History and Political Science Socialism

History and Political Science Socialism

Due History and Political Science: Socialism There are a number of political, social, and socio-economictheories that claim to be the format for the ideal government. In truth each have positives and negatives, advantages and disadvantages. One such political approach is Socialism, which first originated in the French Revolution, but did not become a formally acknowledged until after the publishing of the “Communist Manifesto,” in 1848, written by Karl Marx. Communism in its simplest form believes in a fall of the socio-economic classes, leading to all control being given to the government, and then the government would answer to a specific political party or singular dictator, like Adolf Hitler in Germany in the mid-20th century. Socialism is often perceived, by many, as the softest form of Communism. It is a political, social, and economic structure that advocates “collectiveness,” which grants the means of production and distribution of goods into the hands of the government and out of the hands of companies and individuals. essentially eliminating “private” property all together.
Libertarianism and Conservativism were the two most common and widely embraced political and governmental ideologies throughout large parts of Europe in the 19th century. However, towards the latter part of the 19th century the socialist ideology first became more popular. No doubt a direct reaction to the Capitalist ideology that was ideal for the upper class, but was far less beneficial for the working class and the poor, made Socialism so attractive. Karl Marx wrote the “Communist Manifesto,” detailing his vision of the ideal society. he believed that could never be achieved through Capitalism. Capitalism is like a pyramid it is really only going to be beneficial for those at the apex, never those at the foundational base.
Karl Marx (1818-1883) was a German born philosopher and thinker. He became a journalist and harsh political critic with strong opinions, many of which were rather controversial. His socialist and budding communist views would ultimately get him literally exiled from both France and Germany. He would eventually spend his exile in London, England, where he would ultimately remain until his death at the age of 65. He believed that the class struggle would never end and the gap between them would only widen. He believed that Capitalism was, in fact, a kind of “dictatorship of the bourgeoisies.” Eventually their irreconcilable differences would result in the fall of Capitalism and then the people would implement Socialism. However, Marx did not believe that Socialism would continue in the long term. He firmly believed that Socialism was just a transitory phase between Communism and Capitalism. The society would eventually evolve out of Socialism and establish true Communism.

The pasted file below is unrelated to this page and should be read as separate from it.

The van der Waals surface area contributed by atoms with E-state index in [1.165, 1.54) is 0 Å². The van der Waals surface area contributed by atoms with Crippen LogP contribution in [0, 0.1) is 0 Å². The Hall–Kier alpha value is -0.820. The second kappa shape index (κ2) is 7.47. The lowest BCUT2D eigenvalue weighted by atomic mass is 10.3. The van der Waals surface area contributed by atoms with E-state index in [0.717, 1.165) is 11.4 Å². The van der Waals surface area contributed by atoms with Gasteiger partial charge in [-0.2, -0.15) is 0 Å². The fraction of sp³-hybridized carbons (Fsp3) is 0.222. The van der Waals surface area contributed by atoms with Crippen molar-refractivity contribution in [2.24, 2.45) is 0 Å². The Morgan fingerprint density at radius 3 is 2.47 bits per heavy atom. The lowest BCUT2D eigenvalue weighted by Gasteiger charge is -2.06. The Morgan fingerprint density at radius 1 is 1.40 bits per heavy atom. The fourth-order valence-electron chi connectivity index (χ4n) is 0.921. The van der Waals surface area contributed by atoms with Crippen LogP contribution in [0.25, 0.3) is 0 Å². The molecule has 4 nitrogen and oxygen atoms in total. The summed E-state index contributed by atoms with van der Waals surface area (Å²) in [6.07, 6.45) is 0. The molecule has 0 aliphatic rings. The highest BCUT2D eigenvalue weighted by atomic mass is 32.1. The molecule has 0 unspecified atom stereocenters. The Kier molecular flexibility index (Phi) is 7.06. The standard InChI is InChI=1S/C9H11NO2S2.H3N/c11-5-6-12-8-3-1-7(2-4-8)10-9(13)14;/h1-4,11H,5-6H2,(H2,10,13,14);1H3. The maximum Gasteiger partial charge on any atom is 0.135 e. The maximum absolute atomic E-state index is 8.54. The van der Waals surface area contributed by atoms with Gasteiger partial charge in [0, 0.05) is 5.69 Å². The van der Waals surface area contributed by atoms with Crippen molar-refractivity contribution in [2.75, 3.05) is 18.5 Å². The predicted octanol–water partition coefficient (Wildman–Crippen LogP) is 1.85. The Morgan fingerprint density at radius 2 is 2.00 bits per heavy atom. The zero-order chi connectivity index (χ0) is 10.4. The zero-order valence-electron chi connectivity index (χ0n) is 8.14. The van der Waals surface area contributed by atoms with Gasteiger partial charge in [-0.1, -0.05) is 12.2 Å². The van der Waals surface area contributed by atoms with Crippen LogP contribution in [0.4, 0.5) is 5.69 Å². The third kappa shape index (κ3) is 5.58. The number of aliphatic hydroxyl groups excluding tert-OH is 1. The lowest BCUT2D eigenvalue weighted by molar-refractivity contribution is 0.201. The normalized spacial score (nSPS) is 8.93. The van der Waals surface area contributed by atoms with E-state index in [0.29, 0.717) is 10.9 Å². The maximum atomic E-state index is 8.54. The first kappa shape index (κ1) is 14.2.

There are a lot of economically disadvantaged people in the world, across the globe and here in the United States. Reforms need to be made to improve that situation. However, that does not necessarily mean that Socialism is the ideal replacement for Capitalism. In the end, there are no perfect, utopian, solutions that will lead to a perfect society. We are a diverse world with varying philosophies and ideas. One type of government may be successful and beneficial in some parts of the world and in others not at all. However, given the modern perspectives on personal property, private property, and security of individual identity it does not seem likely that any majority is willing to let the government take over completely. if anything many today are calling for the opposite, far less government involvement and control.

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